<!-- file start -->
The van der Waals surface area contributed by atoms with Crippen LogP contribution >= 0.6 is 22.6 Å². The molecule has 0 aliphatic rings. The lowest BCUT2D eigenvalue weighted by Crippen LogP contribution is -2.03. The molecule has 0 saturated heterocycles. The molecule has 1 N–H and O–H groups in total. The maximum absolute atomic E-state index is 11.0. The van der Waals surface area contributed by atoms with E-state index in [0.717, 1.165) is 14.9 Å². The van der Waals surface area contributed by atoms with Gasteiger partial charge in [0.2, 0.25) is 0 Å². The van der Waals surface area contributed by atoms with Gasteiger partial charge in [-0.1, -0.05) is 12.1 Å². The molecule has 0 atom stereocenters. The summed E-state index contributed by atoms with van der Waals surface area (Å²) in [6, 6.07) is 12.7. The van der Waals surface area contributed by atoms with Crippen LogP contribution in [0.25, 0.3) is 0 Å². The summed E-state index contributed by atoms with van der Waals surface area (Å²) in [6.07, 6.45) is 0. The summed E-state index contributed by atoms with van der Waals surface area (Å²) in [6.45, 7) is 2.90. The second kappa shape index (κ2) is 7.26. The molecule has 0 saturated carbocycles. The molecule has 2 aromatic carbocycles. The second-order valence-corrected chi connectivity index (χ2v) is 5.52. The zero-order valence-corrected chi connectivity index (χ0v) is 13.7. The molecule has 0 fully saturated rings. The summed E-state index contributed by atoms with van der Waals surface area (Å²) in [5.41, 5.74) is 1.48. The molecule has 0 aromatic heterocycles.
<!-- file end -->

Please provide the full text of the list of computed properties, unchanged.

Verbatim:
The van der Waals surface area contributed by atoms with Crippen LogP contribution >= 0.6 is 22.6 Å². The molecule has 0 aliphatic rings. The lowest BCUT2D eigenvalue weighted by Crippen LogP contribution is -2.03. The molecule has 0 saturated heterocycles. The molecule has 1 N–H and O–H groups in total. The maximum absolute atomic E-state index is 11.0. The van der Waals surface area contributed by atoms with E-state index in [0.717, 1.165) is 14.9 Å². The van der Waals surface area contributed by atoms with Gasteiger partial charge in [0.2, 0.25) is 0 Å². The van der Waals surface area contributed by atoms with Gasteiger partial charge in [-0.1, -0.05) is 12.1 Å². The molecule has 0 atom stereocenters. The summed E-state index contributed by atoms with van der Waals surface area (Å²) in [6, 6.07) is 12.7. The van der Waals surface area contributed by atoms with Crippen LogP contribution in [0.25, 0.3) is 0 Å². The summed E-state index contributed by atoms with van der Waals surface area (Å²) in [6.07, 6.45) is 0. The summed E-state index contributed by atoms with van der Waals surface area (Å²) in [6.45, 7) is 2.90. The second kappa shape index (κ2) is 7.26. The molecule has 0 saturated carbocycles. The molecule has 2 aromatic carbocycles. The second-order valence-corrected chi connectivity index (χ2v) is 5.52. The zero-order valence-corrected chi connectivity index (χ0v) is 13.7. The molecule has 0 fully saturated rings. The summed E-state index contributed by atoms with van der Waals surface area (Å²) in [5.41, 5.74) is 1.48. The molecule has 0 aromatic heterocycles.